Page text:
January 4, 2006 — What is the relationship between technology and citizenship? How did reliance on technology both make New Orleans possible and make it vulnerable? What are the key technical, organizational and cultural factors that contributed to the disaster associated with Katrina? How can we rebuild a city that incorporates the best of architectural and engineering design? As citizens, how can we participate in such discussions as well as in relief efforts?
To understand these interrelated issues and begin to answer these questions, 24 University of Virginia undergraduate students will spend a two-week January Term course, Jan. 3 through Jan. 16, looking at Hurricane Katrina from a variety of disciplines.
For the first four days, they will meet on the Grounds at U.Va. to examine the city of New Orleans before, during and after Hurricane Katrina from the viewpoint of the architect, the engineer, the scientist, the policymaker and the media expert. They will not only look at what led up to this terrible disaster, but also at how each of these fields might approach the recovery efforts.
After studying the city from the viewpoints of these disciplines, they will travel to New Orleans to engage in a week’s worth of recovery efforts.
“It’s a great way to focus on the Jeffersonian curriculum — to give students an idea that they need to educate themselves in a society in which technology takes such a large role,” said Kay Neeley, associate professor in the Department of Science, Technology and Culture within the School of Engineering and Applied Science.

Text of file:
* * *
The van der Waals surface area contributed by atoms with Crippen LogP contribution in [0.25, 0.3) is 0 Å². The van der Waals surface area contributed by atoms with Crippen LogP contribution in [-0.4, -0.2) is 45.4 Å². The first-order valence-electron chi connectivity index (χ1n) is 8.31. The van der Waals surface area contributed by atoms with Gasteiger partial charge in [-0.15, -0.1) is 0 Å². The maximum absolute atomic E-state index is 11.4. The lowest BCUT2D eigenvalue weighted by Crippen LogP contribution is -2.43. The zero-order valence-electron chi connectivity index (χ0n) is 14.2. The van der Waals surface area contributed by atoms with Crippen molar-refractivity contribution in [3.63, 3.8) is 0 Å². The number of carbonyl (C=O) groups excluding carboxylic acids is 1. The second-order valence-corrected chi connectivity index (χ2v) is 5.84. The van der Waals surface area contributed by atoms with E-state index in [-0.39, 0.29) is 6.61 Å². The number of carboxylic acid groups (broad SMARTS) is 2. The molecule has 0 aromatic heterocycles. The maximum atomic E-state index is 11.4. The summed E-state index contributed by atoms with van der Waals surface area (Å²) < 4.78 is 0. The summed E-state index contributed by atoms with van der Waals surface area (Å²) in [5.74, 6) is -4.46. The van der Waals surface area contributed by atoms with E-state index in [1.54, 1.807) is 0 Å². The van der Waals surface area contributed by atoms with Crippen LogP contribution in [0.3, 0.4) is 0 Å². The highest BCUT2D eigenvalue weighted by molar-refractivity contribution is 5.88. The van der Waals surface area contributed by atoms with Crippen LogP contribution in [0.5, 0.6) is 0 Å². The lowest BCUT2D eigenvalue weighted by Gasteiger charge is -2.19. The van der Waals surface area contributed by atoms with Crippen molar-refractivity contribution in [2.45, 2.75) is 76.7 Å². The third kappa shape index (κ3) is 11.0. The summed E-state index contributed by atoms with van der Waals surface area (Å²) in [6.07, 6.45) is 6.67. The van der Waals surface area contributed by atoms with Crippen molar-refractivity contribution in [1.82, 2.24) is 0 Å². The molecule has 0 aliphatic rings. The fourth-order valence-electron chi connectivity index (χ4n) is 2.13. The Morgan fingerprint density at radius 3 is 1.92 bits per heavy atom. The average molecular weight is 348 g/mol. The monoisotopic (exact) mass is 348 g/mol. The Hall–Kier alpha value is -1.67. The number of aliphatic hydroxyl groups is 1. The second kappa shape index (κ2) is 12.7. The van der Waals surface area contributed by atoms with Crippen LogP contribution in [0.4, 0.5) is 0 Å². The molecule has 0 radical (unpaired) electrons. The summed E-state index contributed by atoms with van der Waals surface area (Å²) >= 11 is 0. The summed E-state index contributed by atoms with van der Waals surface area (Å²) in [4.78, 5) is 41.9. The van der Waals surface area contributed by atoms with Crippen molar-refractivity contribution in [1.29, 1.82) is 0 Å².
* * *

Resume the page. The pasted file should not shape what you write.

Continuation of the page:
The course brings together faculty and students from different schools within the University and provides opportunities students would not otherwise have, said Nicole Hurd, director of U.Va.’s Center for Undergraduate Excellence and one of the course’s lead faculty members.
The 24 students in the course were selected from a pool of applicants based on essays about their interest in taking the course. Participants include 15 students from the College of Arts and Sciences, eight engineering students and one architecture student.
During the four days of academic study at U.Va., they will meet with experts who will provide perspectives in architecture, engineering, science, climate, ecology, history, policymaking and the media, and will discuss how recovery might be approached in each of these fields.
Once they students arrive for the week-long experience in New Orleans, they will be involved in a variety of activities. They will:
- help returning Xavier University Preparatory School seniors complete college applications;
- assist Xavier Prep with reorganization efforts associated with Xavier’s merger with two other schools affected by the disaster;
- participate in clean-up and light demolition work at Xavier University, the first and only African-American Catholic College in the country, which is located near one of the failed levees;
- help with community after-school care;
- work and take meals in soup kitchens;
- tour the city and levee with EPA officials; and,
- visit with University of Virginia alumni in the area and with the family of one of the undergraduates participating in the J-Term course, who is from New Orleans.
The January Term class will become a prototype for a University-wide seminar that will be held during the regular academic term and that will look at areas where there is tension between technology and democracy. The goal of this initiative is to encourage students to think about democratic principles and how they apply to technology.
During the fall semester, the University accommodated 140 students — 109 in the College — who were displaced from their New Orleans-area institutions by Hurricane Katrina.